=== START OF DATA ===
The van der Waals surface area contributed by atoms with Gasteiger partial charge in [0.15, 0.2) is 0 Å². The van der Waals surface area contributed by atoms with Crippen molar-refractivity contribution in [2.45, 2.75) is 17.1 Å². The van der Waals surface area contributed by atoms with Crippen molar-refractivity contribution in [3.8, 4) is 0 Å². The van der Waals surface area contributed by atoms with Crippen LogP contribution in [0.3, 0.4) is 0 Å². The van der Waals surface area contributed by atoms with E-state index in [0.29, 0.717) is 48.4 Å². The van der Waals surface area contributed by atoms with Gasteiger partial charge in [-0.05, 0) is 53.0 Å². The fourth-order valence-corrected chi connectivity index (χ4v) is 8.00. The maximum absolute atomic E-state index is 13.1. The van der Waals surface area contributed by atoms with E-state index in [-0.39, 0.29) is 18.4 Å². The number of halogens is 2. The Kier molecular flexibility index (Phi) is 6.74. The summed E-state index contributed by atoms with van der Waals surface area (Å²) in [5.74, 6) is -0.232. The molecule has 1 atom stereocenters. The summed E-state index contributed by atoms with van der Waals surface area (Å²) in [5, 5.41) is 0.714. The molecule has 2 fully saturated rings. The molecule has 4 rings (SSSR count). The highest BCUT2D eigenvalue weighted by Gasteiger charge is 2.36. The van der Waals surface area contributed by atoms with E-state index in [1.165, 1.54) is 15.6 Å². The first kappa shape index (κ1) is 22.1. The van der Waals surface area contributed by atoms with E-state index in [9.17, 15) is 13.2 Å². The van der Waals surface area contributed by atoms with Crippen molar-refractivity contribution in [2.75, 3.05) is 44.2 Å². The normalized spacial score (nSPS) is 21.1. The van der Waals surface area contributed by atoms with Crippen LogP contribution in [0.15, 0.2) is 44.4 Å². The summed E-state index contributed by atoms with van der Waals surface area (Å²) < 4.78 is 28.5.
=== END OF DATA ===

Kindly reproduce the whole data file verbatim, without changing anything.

The van der Waals surface area contributed by atoms with Gasteiger partial charge in [0.15, 0.2) is 0 Å². The van der Waals surface area contributed by atoms with Crippen molar-refractivity contribution in [2.45, 2.75) is 17.1 Å². The van der Waals surface area contributed by atoms with Crippen molar-refractivity contribution in [3.8, 4) is 0 Å². The van der Waals surface area contributed by atoms with Crippen LogP contribution in [0.3, 0.4) is 0 Å². The van der Waals surface area contributed by atoms with E-state index in [0.29, 0.717) is 48.4 Å². The van der Waals surface area contributed by atoms with Gasteiger partial charge in [-0.05, 0) is 53.0 Å². The fourth-order valence-corrected chi connectivity index (χ4v) is 8.00. The maximum absolute atomic E-state index is 13.1. The van der Waals surface area contributed by atoms with E-state index in [-0.39, 0.29) is 18.4 Å². The number of halogens is 2. The Kier molecular flexibility index (Phi) is 6.74. The summed E-state index contributed by atoms with van der Waals surface area (Å²) in [5.74, 6) is -0.232. The molecule has 1 atom stereocenters. The summed E-state index contributed by atoms with van der Waals surface area (Å²) in [5, 5.41) is 0.714. The molecule has 2 fully saturated rings. The molecule has 4 rings (SSSR count). The highest BCUT2D eigenvalue weighted by Gasteiger charge is 2.36. The van der Waals surface area contributed by atoms with E-state index in [1.165, 1.54) is 15.6 Å². The first kappa shape index (κ1) is 22.1. The van der Waals surface area contributed by atoms with E-state index in [9.17, 15) is 13.2 Å². The van der Waals surface area contributed by atoms with Crippen molar-refractivity contribution in [2.75, 3.05) is 44.2 Å². The normalized spacial score (nSPS) is 21.1. The van der Waals surface area contributed by atoms with Crippen LogP contribution in [0.15, 0.2) is 44.4 Å². The summed E-state index contributed by atoms with van der Waals surface area (Å²) < 4.78 is 28.5.